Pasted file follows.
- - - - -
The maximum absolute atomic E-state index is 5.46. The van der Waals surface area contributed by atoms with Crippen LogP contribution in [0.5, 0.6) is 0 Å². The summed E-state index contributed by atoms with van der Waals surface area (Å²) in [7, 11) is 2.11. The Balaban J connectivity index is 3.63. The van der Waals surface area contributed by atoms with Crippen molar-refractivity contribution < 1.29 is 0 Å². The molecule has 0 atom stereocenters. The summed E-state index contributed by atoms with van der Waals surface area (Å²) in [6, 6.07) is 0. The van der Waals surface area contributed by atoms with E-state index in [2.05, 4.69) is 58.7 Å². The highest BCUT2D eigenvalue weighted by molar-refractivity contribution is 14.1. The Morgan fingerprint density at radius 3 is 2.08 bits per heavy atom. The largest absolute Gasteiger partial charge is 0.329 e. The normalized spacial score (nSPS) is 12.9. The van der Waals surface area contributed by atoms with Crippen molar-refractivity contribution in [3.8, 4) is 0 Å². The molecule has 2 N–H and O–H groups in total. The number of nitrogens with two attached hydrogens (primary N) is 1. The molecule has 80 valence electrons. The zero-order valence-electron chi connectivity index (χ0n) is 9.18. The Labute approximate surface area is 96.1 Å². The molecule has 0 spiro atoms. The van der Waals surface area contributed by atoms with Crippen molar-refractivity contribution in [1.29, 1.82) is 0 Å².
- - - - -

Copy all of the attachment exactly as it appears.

The maximum absolute atomic E-state index is 5.46. The van der Waals surface area contributed by atoms with Crippen LogP contribution in [0.5, 0.6) is 0 Å². The summed E-state index contributed by atoms with van der Waals surface area (Å²) in [7, 11) is 2.11. The Balaban J connectivity index is 3.63. The van der Waals surface area contributed by atoms with Crippen molar-refractivity contribution < 1.29 is 0 Å². The molecule has 0 atom stereocenters. The summed E-state index contributed by atoms with van der Waals surface area (Å²) in [6, 6.07) is 0. The van der Waals surface area contributed by atoms with E-state index in [2.05, 4.69) is 58.7 Å². The highest BCUT2D eigenvalue weighted by molar-refractivity contribution is 14.1. The Morgan fingerprint density at radius 3 is 2.08 bits per heavy atom. The largest absolute Gasteiger partial charge is 0.329 e. The normalized spacial score (nSPS) is 12.9. The van der Waals surface area contributed by atoms with Crippen molar-refractivity contribution in [3.8, 4) is 0 Å². The molecule has 2 N–H and O–H groups in total. The number of nitrogens with two attached hydrogens (primary N) is 1. The molecule has 80 valence electrons. The zero-order valence-electron chi connectivity index (χ0n) is 9.18. The Labute approximate surface area is 96.1 Å². The molecule has 0 spiro atoms. The van der Waals surface area contributed by atoms with Crippen molar-refractivity contribution in [1.29, 1.82) is 0 Å².